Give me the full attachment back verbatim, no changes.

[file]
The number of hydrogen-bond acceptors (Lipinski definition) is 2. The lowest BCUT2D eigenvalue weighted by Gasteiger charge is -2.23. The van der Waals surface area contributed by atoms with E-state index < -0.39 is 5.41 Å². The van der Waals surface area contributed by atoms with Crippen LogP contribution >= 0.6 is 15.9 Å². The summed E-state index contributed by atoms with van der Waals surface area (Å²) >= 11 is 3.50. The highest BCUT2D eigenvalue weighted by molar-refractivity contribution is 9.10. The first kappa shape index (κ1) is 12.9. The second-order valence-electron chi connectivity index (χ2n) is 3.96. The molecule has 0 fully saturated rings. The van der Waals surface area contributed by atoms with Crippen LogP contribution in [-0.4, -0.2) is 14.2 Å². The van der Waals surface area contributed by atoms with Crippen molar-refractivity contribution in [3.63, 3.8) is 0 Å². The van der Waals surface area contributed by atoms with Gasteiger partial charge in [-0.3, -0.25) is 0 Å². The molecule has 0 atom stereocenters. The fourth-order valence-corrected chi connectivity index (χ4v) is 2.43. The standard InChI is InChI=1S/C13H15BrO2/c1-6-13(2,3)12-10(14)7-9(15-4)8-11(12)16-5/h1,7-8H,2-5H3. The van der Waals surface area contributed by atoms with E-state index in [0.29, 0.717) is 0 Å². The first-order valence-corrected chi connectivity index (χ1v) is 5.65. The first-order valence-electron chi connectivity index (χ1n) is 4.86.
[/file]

The number of hydrogen-bond acceptors (Lipinski definition) is 2. The lowest BCUT2D eigenvalue weighted by Gasteiger charge is -2.23. The van der Waals surface area contributed by atoms with E-state index < -0.39 is 5.41 Å². The van der Waals surface area contributed by atoms with Crippen LogP contribution >= 0.6 is 15.9 Å². The summed E-state index contributed by atoms with van der Waals surface area (Å²) >= 11 is 3.50. The highest BCUT2D eigenvalue weighted by molar-refractivity contribution is 9.10. The first kappa shape index (κ1) is 12.9. The second-order valence-electron chi connectivity index (χ2n) is 3.96. The molecule has 0 fully saturated rings. The van der Waals surface area contributed by atoms with Crippen LogP contribution in [-0.4, -0.2) is 14.2 Å². The van der Waals surface area contributed by atoms with Crippen molar-refractivity contribution in [3.63, 3.8) is 0 Å². The van der Waals surface area contributed by atoms with Gasteiger partial charge in [-0.3, -0.25) is 0 Å². The molecule has 0 atom stereocenters. The fourth-order valence-corrected chi connectivity index (χ4v) is 2.43. The standard InChI is InChI=1S/C13H15BrO2/c1-6-13(2,3)12-10(14)7-9(15-4)8-11(12)16-5/h1,7-8H,2-5H3. The van der Waals surface area contributed by atoms with E-state index in [0.29, 0.717) is 0 Å². The first-order valence-corrected chi connectivity index (χ1v) is 5.65. The first-order valence-electron chi connectivity index (χ1n) is 4.86.